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Is Camila Cabello getting weird? Or is she just getting real?

Is Camila Cabello getting weird? Or is she just getting real?
Is Camila Cabello getting weird? Or is she just getting real?

Camila Cabello keeps telling everyone her new music is “weird,” but that might just be code for “Florida.” After spending the last few years of her fame making obviously not-weird choices—touring with Coldplay, duetting with Ed Sheeran, appearing as Cinderella in a Hollywood jukebox musical—the Miami-raised singer’s fourth album, C,XOXO, drips in the inherent Florida weirdness of Disney World, Spring Breakers and rising sea levels. In pop music, declaring yourself weird doesn’t mean you’re weird. But in Florida, pretty much everything is weird, which means Cabello suddenly sounds a bit like a realist.

She says so herself. “Magical and real like Murakami,” she coos over the muted piano strains of “Chanel No. 5,” alluding to the magical realism of Japanese writer Haruki Murakami—which is nice to hear after Florida made the most attempts to ban books in 2023. An even cleaner declaration of the neo-self can be found right in the song’s chorus, where Cabello uses her digitized rasp to portray herself as a “sweet girl with a sick mind.” She’s announcing her transformation here, but at least she stays stylish and fast. The rest of Cabello’s great mutation is in the music itself, which—with help from producers El Guincho and Jasper Harris—pulls all sorts of sci-fi tricks with its smooth timbres, exploded shapes, and sweet-tart moods.

On the more subtle side of that spectrum, there’s “BOAT,” a mournful piano ballad dedicated to “the best of all time.” When Cabello’s heartbreaking chorus liquefies into rainbow-colored rivulets of synth melodies, she shows us that a slow song doesn’t have to be cheesy to be sentimental. It almost feels like a rejoinder to decades of Disney. Then, on the other end, there’s “Dade County Dreaming,” a collaboration with recently disbanded Miami rap duo City Girls, in which Cabello boasts with bated breath and whispers self-glorification in her loneliest voice. This song feels like a rejoinder to too many years of Drake.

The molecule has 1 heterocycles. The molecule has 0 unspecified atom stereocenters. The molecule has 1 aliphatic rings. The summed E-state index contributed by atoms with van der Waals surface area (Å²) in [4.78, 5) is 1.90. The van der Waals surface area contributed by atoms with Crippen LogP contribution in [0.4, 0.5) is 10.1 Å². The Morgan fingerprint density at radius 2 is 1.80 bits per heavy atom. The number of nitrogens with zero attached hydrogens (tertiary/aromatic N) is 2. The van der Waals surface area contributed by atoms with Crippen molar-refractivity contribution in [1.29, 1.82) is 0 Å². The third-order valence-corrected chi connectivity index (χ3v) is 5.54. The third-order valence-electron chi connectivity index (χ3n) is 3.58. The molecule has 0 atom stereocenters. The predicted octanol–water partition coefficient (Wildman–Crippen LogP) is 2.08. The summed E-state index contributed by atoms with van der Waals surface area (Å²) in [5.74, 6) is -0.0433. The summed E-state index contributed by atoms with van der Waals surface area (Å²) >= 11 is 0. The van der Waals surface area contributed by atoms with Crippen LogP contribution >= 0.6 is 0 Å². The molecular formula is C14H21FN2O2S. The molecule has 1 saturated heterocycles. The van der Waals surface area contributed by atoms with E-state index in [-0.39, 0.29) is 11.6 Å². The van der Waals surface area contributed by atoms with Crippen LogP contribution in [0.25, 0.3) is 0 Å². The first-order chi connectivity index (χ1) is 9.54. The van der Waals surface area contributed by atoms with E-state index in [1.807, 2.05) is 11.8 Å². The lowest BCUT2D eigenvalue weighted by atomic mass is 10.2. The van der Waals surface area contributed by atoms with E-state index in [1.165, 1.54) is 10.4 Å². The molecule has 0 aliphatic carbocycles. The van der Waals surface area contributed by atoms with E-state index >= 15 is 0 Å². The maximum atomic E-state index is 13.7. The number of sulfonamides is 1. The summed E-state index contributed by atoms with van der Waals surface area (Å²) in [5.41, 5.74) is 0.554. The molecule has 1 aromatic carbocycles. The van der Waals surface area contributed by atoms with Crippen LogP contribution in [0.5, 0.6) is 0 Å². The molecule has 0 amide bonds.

Oh no, we called him out. For whatever reason, the downtrodden rapper shows up on two consecutive songs at the center of this album, “Hot Uptown” and “Uuugly,” wandering around in his poser dialect while Cabello sings flourishes around him, delivering her melodies with a vitality that reminds you of the time Drake ruined Rihanna’s “Work.” The album’s other misstep is an unforced error at the very end, titled “June Gloom,” a song about a particular kind of summer sadness that allows Cabello to waste three life-extinguishing minutes wishing she was Lana Del Rey.

At least that admiration was mutual at Coachella in April, when Del Rey invited Cabello onstage during her set to sing “I Luv It,” the most euphoric song on C,XOXO and a favorite for the year’s liveliest pop single. Have you heard this thing? First, a synth line bobs like hurricane water lapping against a sliding door. Soon, Cabello is stuck on the titular chorus like a nervous tic. Then the angelic choir from Gucci Mane’s “Lemonade” floats down from the heavens in sample form. Then Playboi Carti saunters down from a parallel dimension and launches into his guest verse. By now, Cabello’s new thesis is all but written in the sky: We’ll know true joy by how strange it feels.

All you hear about is female pop singers reinventing themselves? Imagine at least a postcard from Florida containing an ecstatic message of survival, written in teal ink, the handwriting sagging as if it were melting in the apocalyptic sunshine of 2024: I love it, I love it, I love it, I love it, I love it, I love it, I love it, I love it!

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